(Wired) LONDON — Anti-spam organizations are the target of a new Internet worm outbreak that tries to knock them offline with a crippling data barrage, computer security experts said on Tuesday. Virus experts believe the worm, W32/Mimail-L, is the work of a vengeful spam e-mail peddler bent on paralyzing organizations that try to deal with spam, the torrents of get-rich-quick schemes and body-enhancement deals that clog in-boxes daily.
“It’s the third Mimail variation to come after us, except this one is trying to do more,” said Steve Linford, founder of The Spamhaus Project, a British-based group that singles out spammers. Spamhaus was hit by Mimail late on Monday.
According to anti-virus and spam-filtering company Sophos Plc, the Mimail-L program comes as an attachment to an e-mail purporting to be from a woman named Wendy who details an erotic encounter and then offers naked photographs.
Clicking on the attachment activates the virus. Once triggered, the worm forwards itself to other e-mail users. The worm can also turn the affected PC into a “zombie,” which can then be remotely commanded to bombard one of a select group of targets, such as Spamhaus, with a disabling blizzard of data — a so-called denial-of-service attack.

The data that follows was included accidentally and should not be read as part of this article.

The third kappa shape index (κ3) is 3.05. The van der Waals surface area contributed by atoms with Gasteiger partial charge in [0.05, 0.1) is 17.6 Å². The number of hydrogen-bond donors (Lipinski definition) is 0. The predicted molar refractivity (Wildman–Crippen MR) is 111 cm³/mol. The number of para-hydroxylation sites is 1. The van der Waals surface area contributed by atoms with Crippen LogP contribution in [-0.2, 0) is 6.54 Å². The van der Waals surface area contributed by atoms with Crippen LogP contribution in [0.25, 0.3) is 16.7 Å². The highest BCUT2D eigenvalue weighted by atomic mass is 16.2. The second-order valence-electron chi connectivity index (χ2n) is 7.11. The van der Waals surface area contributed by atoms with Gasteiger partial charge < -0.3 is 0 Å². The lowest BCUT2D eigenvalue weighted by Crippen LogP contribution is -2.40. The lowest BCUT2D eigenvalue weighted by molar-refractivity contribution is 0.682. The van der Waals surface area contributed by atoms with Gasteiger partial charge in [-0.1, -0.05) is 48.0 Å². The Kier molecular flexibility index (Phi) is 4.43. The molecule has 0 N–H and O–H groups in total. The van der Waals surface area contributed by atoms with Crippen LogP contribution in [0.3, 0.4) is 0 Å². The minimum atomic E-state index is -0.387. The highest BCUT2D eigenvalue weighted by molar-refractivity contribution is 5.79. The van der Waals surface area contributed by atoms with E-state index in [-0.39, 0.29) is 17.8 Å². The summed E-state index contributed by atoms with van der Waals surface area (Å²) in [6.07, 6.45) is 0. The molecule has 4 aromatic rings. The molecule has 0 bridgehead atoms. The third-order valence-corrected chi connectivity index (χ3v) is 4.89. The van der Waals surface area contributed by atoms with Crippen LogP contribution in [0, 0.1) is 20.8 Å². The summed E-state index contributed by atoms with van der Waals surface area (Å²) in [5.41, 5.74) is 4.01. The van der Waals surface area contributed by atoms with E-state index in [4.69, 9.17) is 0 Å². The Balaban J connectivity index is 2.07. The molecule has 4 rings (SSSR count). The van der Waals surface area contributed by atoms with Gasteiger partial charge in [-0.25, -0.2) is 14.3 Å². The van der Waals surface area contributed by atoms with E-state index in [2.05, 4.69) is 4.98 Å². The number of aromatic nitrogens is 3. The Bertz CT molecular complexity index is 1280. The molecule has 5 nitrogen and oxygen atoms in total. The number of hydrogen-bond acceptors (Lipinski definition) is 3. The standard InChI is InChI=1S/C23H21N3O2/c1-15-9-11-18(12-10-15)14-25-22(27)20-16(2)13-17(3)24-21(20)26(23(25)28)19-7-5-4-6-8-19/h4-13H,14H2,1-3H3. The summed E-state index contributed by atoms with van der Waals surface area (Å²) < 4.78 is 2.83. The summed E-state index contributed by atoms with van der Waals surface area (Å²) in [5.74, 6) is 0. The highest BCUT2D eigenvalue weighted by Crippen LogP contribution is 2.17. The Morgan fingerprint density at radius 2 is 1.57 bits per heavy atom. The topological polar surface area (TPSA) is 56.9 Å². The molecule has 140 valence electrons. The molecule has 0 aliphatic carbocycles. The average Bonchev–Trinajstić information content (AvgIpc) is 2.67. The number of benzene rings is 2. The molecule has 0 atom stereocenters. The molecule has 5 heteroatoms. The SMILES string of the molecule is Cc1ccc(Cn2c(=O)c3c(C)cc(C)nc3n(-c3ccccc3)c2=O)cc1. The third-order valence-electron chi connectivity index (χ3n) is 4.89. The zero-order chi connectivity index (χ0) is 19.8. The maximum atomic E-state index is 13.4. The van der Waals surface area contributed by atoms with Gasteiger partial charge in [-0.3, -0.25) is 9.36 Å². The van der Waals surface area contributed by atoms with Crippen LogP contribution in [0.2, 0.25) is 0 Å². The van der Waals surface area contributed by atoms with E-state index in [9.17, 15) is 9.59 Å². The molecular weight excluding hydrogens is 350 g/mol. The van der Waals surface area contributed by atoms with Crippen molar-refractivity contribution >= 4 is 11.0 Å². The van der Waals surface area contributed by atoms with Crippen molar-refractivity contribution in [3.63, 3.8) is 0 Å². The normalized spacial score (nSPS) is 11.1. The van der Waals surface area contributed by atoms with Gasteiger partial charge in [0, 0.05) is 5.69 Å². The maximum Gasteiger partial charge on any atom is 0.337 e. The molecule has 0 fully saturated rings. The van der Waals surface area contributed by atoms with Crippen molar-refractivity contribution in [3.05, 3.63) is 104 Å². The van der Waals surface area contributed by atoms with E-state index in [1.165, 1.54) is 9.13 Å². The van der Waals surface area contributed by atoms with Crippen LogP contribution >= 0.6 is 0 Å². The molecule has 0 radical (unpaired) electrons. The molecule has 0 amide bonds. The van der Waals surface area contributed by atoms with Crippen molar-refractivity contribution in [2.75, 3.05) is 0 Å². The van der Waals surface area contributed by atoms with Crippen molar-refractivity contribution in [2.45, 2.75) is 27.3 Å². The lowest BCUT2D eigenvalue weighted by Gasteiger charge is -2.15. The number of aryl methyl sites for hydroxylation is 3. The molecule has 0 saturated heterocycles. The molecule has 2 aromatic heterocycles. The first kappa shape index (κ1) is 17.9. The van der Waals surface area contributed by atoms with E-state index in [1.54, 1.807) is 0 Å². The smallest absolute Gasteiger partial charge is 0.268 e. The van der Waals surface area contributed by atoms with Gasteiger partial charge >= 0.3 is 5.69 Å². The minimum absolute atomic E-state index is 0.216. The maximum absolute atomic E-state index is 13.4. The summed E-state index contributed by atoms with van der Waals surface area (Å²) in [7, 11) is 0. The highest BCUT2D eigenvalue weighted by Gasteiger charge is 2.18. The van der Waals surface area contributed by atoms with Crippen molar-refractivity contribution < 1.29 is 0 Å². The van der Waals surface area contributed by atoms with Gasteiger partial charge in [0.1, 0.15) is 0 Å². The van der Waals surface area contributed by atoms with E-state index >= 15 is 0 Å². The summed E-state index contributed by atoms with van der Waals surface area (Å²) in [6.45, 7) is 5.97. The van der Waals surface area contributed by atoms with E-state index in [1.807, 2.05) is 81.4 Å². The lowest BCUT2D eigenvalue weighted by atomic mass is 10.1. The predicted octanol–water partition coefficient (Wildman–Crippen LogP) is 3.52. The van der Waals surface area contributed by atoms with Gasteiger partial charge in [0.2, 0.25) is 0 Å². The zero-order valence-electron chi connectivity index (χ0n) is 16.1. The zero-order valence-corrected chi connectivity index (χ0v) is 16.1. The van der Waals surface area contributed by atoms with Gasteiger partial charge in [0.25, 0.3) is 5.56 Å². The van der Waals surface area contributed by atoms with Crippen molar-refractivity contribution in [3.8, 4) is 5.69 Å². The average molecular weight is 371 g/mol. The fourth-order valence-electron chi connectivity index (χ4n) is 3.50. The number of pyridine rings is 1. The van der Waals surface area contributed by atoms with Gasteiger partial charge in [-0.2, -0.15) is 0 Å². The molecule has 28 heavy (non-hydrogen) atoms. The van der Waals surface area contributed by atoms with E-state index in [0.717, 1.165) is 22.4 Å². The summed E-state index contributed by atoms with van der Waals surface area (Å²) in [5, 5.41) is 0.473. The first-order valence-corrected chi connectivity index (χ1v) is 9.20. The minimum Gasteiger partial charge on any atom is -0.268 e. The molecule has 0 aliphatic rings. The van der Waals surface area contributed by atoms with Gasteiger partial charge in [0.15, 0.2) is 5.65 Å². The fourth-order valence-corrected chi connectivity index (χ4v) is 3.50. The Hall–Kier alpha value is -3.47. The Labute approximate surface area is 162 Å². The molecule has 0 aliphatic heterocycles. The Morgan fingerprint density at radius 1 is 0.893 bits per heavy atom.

In a new twist, a follow-up e-mail is sent to the infected user stating that an order for a CD containing images of child pornography will be delivered to their postal address.
To stop the order, the e-mail advises, they should respond to what appears to be an e-mail address for billing complaints, but which is actually an e-mail for one of the eight targets.
“So many Internet users are flooding us with complaints about these child porn CDs that we supposedly ordered for them,” said Linford, adding that he was cooperating with police.
He believes the worm was the work of one of three organized spam gangs that traffic in stolen credit cards and have hit him with distributed denial-of-service (DDOS) attacks in the past.
“These guys write trojan (viruses), they carry out DDOS attacks and they get their money through selling stolen credit cards and spamming,” Linford said.
Virus experts said the outbreak was light compared to the rash of worms and viruses that plagued the Internet last summer. “We have had reports in the dozens, not in the hundreds,” said Graham Cluley, senior technology consultant for Sophos.
“But what this shows is that there is more evidence that virus writers and spammers are now colluding,” he added.
Security experts have been warning that some spammers have adopted virus-writing tactics to silence their biggest critics.
The stakes are high. Anti-spam organizations create black-out lists of known spammers that are then distributed to other Internet service providers to automatically reject messages coming from these sources.
“They are angry with us because we try to stop the spamming cycle,” Linford said.